[B._Beckhoff,_et_al.]_Handbook_of_Practical_X-Ray_(b-ok.org).pdf

A deformation pattern has been formed by impressing

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A deformation pattern has been formed by impressing the jaws of a mechanical testing machine into the coarse grain surface of a recrystallized aluminum sheet metal. Finally, the sample surface was ground and mechani- cally polished such that the pattern was no longer visible. The stamp process, however, has changed the local texture. In the texture maps (Fig. 7.134), high pole densities can be recognized in regions where the corrugating teeth of the jaws caused a high deformation, while the grooves in the jaws induced a deformation low enough to preserve the original matrix texture. The texture maps of Fig. 7.134 were acquired simultaneously from the same sample area at symmetrical diffraction settings ( ϑ 1 = ϑ 2). Hence, the pole densities in the sample normal direction are shown. The matrix texture did not contribute to these selected diffraction peaks. If a texture component of the matrix is of interest, the specimen has to be tilted off the symmetrical geometry to an
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666 D. Rammlmair et al. (a) (b) Fig. 7.133. Gold pattern sputtered through a TEM support grid on a glass sub- strate. ( a ) Image in the light microscope. ( b ) X-ray micro-fluorescence map with the Au L α line 200 331 5 mm rel. intensity 9 8 7 6 5 4 3 2 1 0 Fig. 7.134. Texture maps of a deformation pattern in aluminum revealing local plastic deformation. Left: { 200 } reflections; right: { 331 } reflections
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Methodological Developments and Applications 667 111 200 220 Max. 3.4 Max. 3.9 Max. 3.1 P Fig. 7.135. Pole figures acquired across the rivet bolt of Fig. 7.136. The polar specimen direction P ( α = 35 , β = 83 ) has been used for texture and residual strain mapping appropriate pole-figure point. The corresponding angles of tilt can be read from X-ray pole figures that have to be acquired in advance. The X-ray spectrum (Fig. 7.132) contains two sets of characteristic lines: a set of Cu K α and Cu K β of scattered primary beam radiation (Cu anode, 40 keV), as well as a strong set of Mn K α and Mn K β fluorescence radiation, which has been emitted from the rather small content of manganese in the AlMn 1% alloy. Al–K fluorescence radiation, as a possible characteristic line from an Al sample, is not present. The Al–K fluorescent line is excited rather weakly by Cu K radiation and, furthermore, is strongly absorbed in air on the way from the sample to the EDS detector. In contrast to the sharp charac- teristic lines, the diffraction peaks are broad, due to the wide beam aperture (see (7.41)). In Fig. 7.132, the windows of the diffraction peaks (200), (220), (311)/(222), (400), (331), and (422) are marked by hatching. The (311) and (222) reflections are coincident, but the contribution of (222) is negligible in this particular point on the sample because the (111) peak is missing. A cross-section of an aluminum rivet was carefully polished flat by gen- tle mechanical grinding and finishing. A final electrochemical polishing was applied to remove any mechanical damage introduced during preparation. Be- fore mapping, several pole figures had been acquired in steps along lines across the head and the bolt of the rivet to recognize relevant texture components. A strong fiber texture has been found in the bolt region (Fig. 7.135) [473]. The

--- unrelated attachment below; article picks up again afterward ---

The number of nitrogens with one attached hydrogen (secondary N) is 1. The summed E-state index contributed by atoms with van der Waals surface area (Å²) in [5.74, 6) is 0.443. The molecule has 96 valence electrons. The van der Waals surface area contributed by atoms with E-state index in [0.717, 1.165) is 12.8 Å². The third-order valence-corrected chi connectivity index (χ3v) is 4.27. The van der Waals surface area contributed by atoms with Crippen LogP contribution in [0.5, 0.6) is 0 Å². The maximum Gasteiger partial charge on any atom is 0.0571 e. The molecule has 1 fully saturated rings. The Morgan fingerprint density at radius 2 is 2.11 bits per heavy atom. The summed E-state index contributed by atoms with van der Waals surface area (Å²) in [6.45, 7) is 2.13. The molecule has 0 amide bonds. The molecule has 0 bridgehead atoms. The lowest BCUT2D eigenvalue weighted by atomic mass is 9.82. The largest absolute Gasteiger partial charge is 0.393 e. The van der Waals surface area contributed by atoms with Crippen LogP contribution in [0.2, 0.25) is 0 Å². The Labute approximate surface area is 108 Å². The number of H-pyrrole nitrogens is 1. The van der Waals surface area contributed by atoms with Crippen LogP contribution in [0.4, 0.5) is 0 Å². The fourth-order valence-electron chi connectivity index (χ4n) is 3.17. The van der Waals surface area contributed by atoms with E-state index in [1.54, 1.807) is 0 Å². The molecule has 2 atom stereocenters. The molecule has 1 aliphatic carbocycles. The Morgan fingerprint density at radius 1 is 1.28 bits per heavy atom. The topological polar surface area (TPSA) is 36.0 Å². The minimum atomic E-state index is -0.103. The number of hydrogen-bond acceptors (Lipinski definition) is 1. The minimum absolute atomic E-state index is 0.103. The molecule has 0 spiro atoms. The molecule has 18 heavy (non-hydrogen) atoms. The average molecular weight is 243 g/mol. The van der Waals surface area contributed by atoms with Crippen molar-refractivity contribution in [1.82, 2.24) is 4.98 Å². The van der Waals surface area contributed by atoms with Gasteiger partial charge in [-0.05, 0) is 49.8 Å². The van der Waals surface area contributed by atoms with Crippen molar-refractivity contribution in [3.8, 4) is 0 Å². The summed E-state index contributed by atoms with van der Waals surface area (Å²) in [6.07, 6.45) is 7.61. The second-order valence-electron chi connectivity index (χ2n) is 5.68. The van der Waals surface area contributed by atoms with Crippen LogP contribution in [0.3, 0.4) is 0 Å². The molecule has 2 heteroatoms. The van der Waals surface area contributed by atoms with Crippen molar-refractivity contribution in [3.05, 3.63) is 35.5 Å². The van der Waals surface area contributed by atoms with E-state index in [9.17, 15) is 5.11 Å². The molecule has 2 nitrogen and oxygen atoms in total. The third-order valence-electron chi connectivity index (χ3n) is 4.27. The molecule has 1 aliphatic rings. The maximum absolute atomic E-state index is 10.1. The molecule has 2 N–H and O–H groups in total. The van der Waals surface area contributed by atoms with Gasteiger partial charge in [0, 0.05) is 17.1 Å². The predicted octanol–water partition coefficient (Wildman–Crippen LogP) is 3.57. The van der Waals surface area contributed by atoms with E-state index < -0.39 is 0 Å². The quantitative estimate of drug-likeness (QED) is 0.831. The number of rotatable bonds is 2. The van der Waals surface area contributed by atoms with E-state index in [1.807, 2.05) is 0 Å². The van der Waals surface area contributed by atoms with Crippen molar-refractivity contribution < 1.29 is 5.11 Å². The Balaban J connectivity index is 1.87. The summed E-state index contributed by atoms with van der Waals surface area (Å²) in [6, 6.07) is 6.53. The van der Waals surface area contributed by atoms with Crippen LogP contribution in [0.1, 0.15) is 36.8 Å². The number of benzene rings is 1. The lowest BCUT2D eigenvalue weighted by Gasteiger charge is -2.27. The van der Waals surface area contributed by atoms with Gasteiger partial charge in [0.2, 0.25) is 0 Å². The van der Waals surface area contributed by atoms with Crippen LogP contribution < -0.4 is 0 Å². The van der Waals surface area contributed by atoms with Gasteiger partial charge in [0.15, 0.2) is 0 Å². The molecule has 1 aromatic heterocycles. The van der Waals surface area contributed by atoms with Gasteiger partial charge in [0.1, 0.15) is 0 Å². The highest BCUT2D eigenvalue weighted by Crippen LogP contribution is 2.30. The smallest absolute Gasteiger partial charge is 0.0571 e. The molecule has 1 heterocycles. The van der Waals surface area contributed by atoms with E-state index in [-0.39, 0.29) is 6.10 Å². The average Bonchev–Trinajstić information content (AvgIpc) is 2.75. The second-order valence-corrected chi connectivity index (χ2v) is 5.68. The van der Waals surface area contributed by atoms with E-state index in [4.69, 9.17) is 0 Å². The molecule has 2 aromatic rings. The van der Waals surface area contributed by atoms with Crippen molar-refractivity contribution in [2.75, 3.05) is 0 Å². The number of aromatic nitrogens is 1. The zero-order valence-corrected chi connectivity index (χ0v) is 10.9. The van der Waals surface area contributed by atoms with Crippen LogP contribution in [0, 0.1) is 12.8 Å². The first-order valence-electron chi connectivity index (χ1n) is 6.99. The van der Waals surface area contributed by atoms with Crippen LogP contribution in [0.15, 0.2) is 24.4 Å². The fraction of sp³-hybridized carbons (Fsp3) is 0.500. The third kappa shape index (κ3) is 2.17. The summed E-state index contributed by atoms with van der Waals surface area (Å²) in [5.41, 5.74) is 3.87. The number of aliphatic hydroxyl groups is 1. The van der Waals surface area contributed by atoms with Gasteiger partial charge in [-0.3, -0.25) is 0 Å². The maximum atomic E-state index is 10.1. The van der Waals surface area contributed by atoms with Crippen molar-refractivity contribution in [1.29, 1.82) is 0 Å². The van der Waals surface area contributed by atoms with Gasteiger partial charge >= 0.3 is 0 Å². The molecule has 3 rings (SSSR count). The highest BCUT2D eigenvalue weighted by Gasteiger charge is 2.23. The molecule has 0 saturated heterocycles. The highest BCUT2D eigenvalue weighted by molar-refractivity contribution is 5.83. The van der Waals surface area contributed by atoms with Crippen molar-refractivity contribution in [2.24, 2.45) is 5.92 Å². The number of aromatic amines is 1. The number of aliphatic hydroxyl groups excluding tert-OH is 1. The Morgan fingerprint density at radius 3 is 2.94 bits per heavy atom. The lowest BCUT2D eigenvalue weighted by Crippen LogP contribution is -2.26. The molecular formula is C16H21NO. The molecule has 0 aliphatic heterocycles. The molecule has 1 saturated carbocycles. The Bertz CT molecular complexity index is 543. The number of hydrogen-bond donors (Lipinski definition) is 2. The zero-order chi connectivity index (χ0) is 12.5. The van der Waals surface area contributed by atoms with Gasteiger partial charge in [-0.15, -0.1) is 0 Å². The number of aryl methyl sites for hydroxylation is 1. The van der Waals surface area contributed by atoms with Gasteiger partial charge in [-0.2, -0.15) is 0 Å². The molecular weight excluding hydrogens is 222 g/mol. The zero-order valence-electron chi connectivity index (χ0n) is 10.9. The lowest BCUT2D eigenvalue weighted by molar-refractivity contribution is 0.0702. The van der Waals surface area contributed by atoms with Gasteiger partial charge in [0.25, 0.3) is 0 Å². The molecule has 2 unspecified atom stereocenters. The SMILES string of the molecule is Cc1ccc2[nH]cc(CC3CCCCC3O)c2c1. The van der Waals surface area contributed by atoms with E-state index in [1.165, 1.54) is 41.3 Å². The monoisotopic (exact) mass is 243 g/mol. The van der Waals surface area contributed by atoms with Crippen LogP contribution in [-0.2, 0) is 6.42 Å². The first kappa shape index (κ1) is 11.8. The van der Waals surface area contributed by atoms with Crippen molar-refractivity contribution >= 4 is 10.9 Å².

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  • Spring '14
  • MichaelDudley

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